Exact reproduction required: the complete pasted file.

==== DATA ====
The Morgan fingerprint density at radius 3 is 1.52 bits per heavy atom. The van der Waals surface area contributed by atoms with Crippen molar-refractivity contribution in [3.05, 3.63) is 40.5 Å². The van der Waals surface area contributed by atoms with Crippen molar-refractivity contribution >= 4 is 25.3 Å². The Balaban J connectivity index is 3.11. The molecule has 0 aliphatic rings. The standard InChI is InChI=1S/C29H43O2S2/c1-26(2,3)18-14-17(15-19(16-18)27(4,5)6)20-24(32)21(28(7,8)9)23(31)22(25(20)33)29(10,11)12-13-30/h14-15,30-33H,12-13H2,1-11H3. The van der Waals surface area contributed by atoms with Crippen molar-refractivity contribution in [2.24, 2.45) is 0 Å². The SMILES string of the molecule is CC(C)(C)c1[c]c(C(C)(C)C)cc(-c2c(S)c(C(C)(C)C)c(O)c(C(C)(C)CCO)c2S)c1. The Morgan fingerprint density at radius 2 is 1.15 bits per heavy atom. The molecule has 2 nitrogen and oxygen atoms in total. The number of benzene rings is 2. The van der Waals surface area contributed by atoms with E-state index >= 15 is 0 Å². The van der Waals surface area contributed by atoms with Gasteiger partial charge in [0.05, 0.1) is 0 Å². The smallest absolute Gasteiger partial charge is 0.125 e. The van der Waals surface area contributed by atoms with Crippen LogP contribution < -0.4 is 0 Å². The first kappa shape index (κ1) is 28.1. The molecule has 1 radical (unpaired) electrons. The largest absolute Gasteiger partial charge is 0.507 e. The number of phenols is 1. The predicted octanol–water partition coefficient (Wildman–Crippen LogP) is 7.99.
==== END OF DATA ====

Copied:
The Morgan fingerprint density at radius 3 is 1.52 bits per heavy atom. The van der Waals surface area contributed by atoms with Crippen molar-refractivity contribution in [3.05, 3.63) is 40.5 Å². The van der Waals surface area contributed by atoms with Crippen molar-refractivity contribution >= 4 is 25.3 Å². The Balaban J connectivity index is 3.11. The molecule has 0 aliphatic rings. The standard InChI is InChI=1S/C29H43O2S2/c1-26(2,3)18-14-17(15-19(16-18)27(4,5)6)20-24(32)21(28(7,8)9)23(31)22(25(20)33)29(10,11)12-13-30/h14-15,30-33H,12-13H2,1-11H3. The van der Waals surface area contributed by atoms with Crippen molar-refractivity contribution in [2.24, 2.45) is 0 Å². The SMILES string of the molecule is CC(C)(C)c1[c]c(C(C)(C)C)cc(-c2c(S)c(C(C)(C)C)c(O)c(C(C)(C)CCO)c2S)c1. The Morgan fingerprint density at radius 2 is 1.15 bits per heavy atom. The molecule has 2 nitrogen and oxygen atoms in total. The number of benzene rings is 2. The van der Waals surface area contributed by atoms with E-state index >= 15 is 0 Å². The van der Waals surface area contributed by atoms with Gasteiger partial charge in [0.05, 0.1) is 0 Å². The smallest absolute Gasteiger partial charge is 0.125 e. The van der Waals surface area contributed by atoms with Crippen LogP contribution < -0.4 is 0 Å². The first kappa shape index (κ1) is 28.1. The molecule has 1 radical (unpaired) electrons. The largest absolute Gasteiger partial charge is 0.507 e. The number of phenols is 1. The predicted octanol–water partition coefficient (Wildman–Crippen LogP) is 7.99.